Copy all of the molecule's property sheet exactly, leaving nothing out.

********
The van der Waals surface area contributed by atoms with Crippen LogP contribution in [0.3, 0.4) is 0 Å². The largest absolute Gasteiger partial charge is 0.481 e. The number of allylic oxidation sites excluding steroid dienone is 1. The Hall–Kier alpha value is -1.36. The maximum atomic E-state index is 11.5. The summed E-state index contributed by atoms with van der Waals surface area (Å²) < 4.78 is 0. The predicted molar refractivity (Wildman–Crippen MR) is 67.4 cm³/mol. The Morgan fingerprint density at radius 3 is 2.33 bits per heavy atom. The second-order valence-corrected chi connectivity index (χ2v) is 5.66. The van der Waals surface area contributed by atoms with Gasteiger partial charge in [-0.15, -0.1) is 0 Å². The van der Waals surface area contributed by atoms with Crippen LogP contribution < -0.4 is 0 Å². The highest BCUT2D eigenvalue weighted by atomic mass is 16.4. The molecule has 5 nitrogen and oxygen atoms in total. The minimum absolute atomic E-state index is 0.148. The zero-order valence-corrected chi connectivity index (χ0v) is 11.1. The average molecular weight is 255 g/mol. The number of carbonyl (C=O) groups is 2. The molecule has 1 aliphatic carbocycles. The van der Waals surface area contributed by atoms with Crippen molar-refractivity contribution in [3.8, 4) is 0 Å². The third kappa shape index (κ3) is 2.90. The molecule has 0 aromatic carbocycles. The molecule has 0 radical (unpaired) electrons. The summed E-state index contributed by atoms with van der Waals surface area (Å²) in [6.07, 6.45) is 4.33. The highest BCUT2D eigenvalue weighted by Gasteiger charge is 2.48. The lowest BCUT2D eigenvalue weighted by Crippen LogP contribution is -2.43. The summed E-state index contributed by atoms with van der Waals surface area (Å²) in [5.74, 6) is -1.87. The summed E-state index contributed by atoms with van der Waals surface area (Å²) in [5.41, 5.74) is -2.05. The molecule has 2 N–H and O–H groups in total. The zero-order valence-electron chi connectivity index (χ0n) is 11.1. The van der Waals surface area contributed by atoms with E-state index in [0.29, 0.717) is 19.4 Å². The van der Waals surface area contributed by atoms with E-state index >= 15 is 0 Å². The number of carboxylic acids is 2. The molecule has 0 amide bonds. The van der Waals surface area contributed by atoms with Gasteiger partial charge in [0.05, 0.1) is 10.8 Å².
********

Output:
The van der Waals surface area contributed by atoms with Crippen LogP contribution in [0.3, 0.4) is 0 Å². The largest absolute Gasteiger partial charge is 0.481 e. The number of allylic oxidation sites excluding steroid dienone is 1. The Hall–Kier alpha value is -1.36. The maximum atomic E-state index is 11.5. The summed E-state index contributed by atoms with van der Waals surface area (Å²) < 4.78 is 0. The predicted molar refractivity (Wildman–Crippen MR) is 67.4 cm³/mol. The Morgan fingerprint density at radius 3 is 2.33 bits per heavy atom. The second-order valence-corrected chi connectivity index (χ2v) is 5.66. The van der Waals surface area contributed by atoms with Gasteiger partial charge in [-0.15, -0.1) is 0 Å². The van der Waals surface area contributed by atoms with Crippen LogP contribution < -0.4 is 0 Å². The highest BCUT2D eigenvalue weighted by atomic mass is 16.4. The molecule has 5 nitrogen and oxygen atoms in total. The minimum absolute atomic E-state index is 0.148. The zero-order valence-corrected chi connectivity index (χ0v) is 11.1. The average molecular weight is 255 g/mol. The number of carbonyl (C=O) groups is 2. The molecule has 1 aliphatic carbocycles. The van der Waals surface area contributed by atoms with Crippen molar-refractivity contribution in [3.8, 4) is 0 Å². The third kappa shape index (κ3) is 2.90. The molecule has 0 aromatic carbocycles. The molecule has 0 radical (unpaired) electrons. The summed E-state index contributed by atoms with van der Waals surface area (Å²) in [6.07, 6.45) is 4.33. The highest BCUT2D eigenvalue weighted by Gasteiger charge is 2.48. The lowest BCUT2D eigenvalue weighted by Crippen LogP contribution is -2.43. The summed E-state index contributed by atoms with van der Waals surface area (Å²) in [5.74, 6) is -1.87. The summed E-state index contributed by atoms with van der Waals surface area (Å²) in [5.41, 5.74) is -2.05. The molecule has 2 N–H and O–H groups in total. The zero-order valence-electron chi connectivity index (χ0n) is 11.1. The van der Waals surface area contributed by atoms with E-state index in [0.29, 0.717) is 19.4 Å². The van der Waals surface area contributed by atoms with E-state index >= 15 is 0 Å². The number of carboxylic acids is 2. The molecule has 0 amide bonds. The van der Waals surface area contributed by atoms with Gasteiger partial charge in [0.05, 0.1) is 10.8 Å².